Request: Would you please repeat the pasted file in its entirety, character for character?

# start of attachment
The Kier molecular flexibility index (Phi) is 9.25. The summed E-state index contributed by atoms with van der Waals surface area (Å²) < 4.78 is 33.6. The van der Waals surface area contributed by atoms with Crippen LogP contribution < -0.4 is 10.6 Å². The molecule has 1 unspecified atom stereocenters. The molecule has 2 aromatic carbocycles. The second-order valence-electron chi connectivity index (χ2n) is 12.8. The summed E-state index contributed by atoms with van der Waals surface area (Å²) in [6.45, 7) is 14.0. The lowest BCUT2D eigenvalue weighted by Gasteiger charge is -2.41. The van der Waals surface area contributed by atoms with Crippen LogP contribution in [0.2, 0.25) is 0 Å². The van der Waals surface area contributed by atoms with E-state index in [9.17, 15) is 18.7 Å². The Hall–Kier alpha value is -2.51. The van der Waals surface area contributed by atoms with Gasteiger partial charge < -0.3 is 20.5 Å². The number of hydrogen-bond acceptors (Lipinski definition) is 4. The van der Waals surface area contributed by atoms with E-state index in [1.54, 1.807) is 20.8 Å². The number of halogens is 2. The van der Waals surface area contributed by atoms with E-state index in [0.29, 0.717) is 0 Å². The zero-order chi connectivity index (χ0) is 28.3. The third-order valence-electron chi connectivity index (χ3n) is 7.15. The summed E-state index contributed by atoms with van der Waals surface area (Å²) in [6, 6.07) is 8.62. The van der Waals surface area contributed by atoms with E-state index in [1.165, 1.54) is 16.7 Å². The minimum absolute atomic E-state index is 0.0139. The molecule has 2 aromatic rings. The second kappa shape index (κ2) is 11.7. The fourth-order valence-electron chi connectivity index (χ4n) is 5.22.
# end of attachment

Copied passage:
The Kier molecular flexibility index (Phi) is 9.25. The summed E-state index contributed by atoms with van der Waals surface area (Å²) < 4.78 is 33.6. The van der Waals surface area contributed by atoms with Crippen LogP contribution < -0.4 is 10.6 Å². The molecule has 1 unspecified atom stereocenters. The molecule has 2 aromatic carbocycles. The second-order valence-electron chi connectivity index (χ2n) is 12.8. The summed E-state index contributed by atoms with van der Waals surface area (Å²) in [6.45, 7) is 14.0. The lowest BCUT2D eigenvalue weighted by Gasteiger charge is -2.41. The van der Waals surface area contributed by atoms with Crippen LogP contribution in [0.2, 0.25) is 0 Å². The van der Waals surface area contributed by atoms with E-state index in [9.17, 15) is 18.7 Å². The Hall–Kier alpha value is -2.51. The van der Waals surface area contributed by atoms with Gasteiger partial charge < -0.3 is 20.5 Å². The number of hydrogen-bond acceptors (Lipinski definition) is 4. The van der Waals surface area contributed by atoms with E-state index in [1.54, 1.807) is 20.8 Å². The number of halogens is 2. The van der Waals surface area contributed by atoms with E-state index in [0.29, 0.717) is 0 Å². The zero-order chi connectivity index (χ0) is 28.3. The third-order valence-electron chi connectivity index (χ3n) is 7.15. The summed E-state index contributed by atoms with van der Waals surface area (Å²) in [6, 6.07) is 8.62. The van der Waals surface area contributed by atoms with E-state index in [1.165, 1.54) is 16.7 Å². The minimum absolute atomic E-state index is 0.0139. The molecule has 2 aromatic rings. The second kappa shape index (κ2) is 11.7. The fourth-order valence-electron chi connectivity index (χ4n) is 5.22.